Following is a brief summary of a more complete article from Unsearchable Riches magazine, the January 2010 issue. (Available from Concordant Publishing Concern, at www.Concordant.org).
Before reading what follows, take a few minutes to read 1 Corinthians 15:20-28.
“All in all” is the goal of God! He will yet be everything to every one of His creatures. Nothing less will satisfy His heart of the heart of our Saviour. Nothing less will vindicate His love or form a fit conclusion for the tragedy of the eons. Let us with joy believe it. Let us exult as we receive it!
The vivification of all, the abolition of death, the abdication of the Son – these truths are too much for the mortal whose heart is still confined in the confessions of human theology.
Every creature of His will find in Him its all.
Referring to the 1 Corinthians 15 passage … Christ has been roused from among the dead. We need only look at Christ to see what God’s heart has in store for all the creatures which His hands have made. His vivification is the sample and gives certainty to all the rest.
God did not say to Adam, “In the day that thou eatest thereof thou shalt surely die” (Genesis 2:17). If He had, Adam would have died the very day in which he was judged. He might then have had no progeny of sinners. In the precise language of the Hebrews, He said, “to die you shall be dying.” That is, there would be dying as well as death.
All are dying, even while they are alive.
Thus we read (in the 1 Corinthians 15 passage), “shall all be vivified.” The contrast is not between the crisis of actual death and the resurrection, but between the dying process and a life process, beyond the touch of death. The contrast is between mortality and immortality … not only the resurrection but the life (see John 11:25).
Not only could He call back Lazarus from the tomb to life as He did before, and thus be his Resurrection, but in the days to come He will call Lazarus once again to a life incorruptible, and thus become his Life.
For death the cure is resurrection, but for dying we need life beyond the touch of death.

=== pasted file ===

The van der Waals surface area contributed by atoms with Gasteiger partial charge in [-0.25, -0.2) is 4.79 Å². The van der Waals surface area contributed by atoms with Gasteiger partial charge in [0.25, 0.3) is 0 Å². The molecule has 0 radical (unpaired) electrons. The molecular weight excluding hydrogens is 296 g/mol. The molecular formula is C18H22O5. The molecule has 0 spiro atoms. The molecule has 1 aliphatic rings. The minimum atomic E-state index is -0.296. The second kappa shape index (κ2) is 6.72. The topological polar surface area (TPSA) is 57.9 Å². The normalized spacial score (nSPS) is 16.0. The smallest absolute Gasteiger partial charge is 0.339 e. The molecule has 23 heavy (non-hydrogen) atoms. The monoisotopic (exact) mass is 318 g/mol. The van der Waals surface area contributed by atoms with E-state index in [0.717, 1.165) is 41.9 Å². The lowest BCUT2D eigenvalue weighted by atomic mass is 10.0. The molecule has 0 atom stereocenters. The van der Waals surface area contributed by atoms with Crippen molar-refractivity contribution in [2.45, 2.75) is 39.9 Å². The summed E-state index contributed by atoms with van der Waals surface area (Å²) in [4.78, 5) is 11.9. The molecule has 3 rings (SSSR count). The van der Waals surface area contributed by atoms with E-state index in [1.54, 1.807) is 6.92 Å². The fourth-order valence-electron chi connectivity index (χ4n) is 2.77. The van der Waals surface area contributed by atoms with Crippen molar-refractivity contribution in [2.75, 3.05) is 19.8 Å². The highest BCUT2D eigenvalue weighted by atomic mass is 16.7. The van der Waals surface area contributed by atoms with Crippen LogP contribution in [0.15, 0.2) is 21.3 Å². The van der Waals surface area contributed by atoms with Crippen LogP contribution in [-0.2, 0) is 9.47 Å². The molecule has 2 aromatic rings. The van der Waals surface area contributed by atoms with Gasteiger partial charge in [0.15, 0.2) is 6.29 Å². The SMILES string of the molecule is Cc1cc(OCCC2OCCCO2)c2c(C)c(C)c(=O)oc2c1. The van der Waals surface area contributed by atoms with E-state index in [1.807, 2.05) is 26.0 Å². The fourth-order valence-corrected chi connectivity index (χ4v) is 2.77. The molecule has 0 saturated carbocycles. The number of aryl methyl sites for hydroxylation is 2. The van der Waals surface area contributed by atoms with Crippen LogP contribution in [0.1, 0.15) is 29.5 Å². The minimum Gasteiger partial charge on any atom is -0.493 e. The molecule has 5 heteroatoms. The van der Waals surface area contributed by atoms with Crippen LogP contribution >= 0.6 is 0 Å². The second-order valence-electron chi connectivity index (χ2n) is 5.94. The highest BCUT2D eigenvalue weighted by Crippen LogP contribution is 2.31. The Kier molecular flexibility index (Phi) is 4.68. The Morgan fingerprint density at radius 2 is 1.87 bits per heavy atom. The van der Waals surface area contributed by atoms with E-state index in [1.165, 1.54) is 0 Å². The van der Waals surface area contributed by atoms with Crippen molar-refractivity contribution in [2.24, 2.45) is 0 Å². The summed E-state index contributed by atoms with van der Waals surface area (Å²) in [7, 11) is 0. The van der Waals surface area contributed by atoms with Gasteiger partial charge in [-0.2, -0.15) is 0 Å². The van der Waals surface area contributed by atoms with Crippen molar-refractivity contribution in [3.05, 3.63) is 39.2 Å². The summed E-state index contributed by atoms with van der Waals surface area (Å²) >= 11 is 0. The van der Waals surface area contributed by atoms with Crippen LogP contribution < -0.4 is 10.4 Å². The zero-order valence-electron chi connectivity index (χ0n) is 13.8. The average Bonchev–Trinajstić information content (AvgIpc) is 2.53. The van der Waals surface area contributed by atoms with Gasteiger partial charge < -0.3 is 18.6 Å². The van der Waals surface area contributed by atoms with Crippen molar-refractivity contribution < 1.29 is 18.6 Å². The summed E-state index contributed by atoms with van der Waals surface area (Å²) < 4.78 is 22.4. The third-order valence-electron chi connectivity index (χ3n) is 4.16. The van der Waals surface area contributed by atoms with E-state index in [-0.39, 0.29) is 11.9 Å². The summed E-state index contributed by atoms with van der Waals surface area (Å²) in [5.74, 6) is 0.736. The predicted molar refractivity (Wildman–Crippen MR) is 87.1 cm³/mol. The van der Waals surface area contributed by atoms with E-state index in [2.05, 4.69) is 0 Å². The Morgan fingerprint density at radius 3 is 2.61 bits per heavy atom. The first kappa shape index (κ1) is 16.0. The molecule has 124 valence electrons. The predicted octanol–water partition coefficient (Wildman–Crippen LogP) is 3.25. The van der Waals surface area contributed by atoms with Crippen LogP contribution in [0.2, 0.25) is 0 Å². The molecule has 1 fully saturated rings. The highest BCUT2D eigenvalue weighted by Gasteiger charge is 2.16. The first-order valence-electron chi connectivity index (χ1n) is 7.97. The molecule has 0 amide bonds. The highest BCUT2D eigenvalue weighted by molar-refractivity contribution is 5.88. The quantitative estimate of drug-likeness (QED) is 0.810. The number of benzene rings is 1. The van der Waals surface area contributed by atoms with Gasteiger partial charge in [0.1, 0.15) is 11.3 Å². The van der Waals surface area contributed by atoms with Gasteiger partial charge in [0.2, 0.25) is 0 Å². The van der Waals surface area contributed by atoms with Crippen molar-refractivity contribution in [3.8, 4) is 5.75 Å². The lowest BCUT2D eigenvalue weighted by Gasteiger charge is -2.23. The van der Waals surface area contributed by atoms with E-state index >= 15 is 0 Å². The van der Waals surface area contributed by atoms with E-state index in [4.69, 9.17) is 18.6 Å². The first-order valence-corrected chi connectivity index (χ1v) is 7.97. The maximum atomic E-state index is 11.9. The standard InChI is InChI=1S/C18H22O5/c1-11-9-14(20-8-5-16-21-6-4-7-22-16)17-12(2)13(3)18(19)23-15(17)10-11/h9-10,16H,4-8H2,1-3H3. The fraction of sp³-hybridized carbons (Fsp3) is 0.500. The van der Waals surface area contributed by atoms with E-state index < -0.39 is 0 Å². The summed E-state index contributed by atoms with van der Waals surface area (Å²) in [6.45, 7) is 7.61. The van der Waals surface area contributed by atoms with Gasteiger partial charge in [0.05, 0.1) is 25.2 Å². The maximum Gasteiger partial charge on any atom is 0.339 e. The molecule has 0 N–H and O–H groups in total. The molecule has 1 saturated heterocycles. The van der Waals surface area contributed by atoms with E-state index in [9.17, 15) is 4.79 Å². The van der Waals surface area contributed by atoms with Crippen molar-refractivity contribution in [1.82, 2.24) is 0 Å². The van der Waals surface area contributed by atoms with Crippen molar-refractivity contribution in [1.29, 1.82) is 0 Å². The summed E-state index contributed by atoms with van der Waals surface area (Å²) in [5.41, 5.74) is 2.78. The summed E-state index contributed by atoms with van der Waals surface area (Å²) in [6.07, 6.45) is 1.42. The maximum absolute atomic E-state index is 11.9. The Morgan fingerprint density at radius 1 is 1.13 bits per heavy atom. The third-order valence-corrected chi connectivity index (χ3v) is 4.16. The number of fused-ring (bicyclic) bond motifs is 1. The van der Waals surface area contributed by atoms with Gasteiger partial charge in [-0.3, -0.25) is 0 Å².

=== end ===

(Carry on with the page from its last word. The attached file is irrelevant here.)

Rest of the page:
The 1 Corinthians 15 passage speaks of three classes in the process of vivification (the giving of life).
1. The Firstfruit; Christ. But Christ was not the first to be raised from the dead. He was not the Firstfruit of resurrection or rousing, but of those who are vivified. No one previous to Him was clothed with incorruption and immortality.
2. Those who are Christ’s will be vivified at His presence (1 Corinthians 15:23). This is broad enough to include all that is written elsewhere concerning the coming of Christ to Israel (Acts 1:11) and, before that, to us within the body of Christ (1 Thessalonians 4:16-17).
3. The Consummation: This third class is not named, but we are simply told that after the vivification of the second class there will be a consummation.
The three classes of the vivified are distinguished from each other in character and time. Christ is a class by Himself. Then there is the group of faith; those who are His. Thereafter, to complete the “all” come the remainder, who have no special designation, except that, at present, they may not be called His, hence do not believe.
When we see the great goal which God has set before the universe, to which all things tend, for which all are but the preparation … I am heartily sorry for all His saints who have never had their eyes opened to see the end – the purpose of the Lord for all creation.
The consummation consists in subjection. Christ, Himself, will be subject when He has subjected all. Here we have a key to all the evil in the world. It is due to insubjection to God.
Man was made by his Creator for subjection to the Deity. This is his normal condition. Christ is about the purpose of making the creatures of God not only obedient, but adoring children of the Father … children to whom He is everything.
The end (consummation) cannot come so long as there is such a thing as reigning. The interval between the second class (those who are His) and the third class (Consummation) consists largely in Christ, with His saints, taking over the government of the universe. No rule, however, can exist where there is no insubjection, for no one who is subject to God needs any intermediary sovereignty or authority or power.
Almost all rule tends to draw men away from subjection to God. Christ’s rule will be devoted to restoring them to the normal. It will continue until all rule is concentrated in His hands. All enemies will be put under His feet. All of this will be done with the cooperation of the saints, in whom death no longer operates, for they will have been vivified.
What is needed to restore all to more than normal perfection is to stop the activity of death. This is done, at the last, by the vivification of all.
At the consummation, our Lord’s work is finally finished. And God will have achieved His goal of becoming All in all.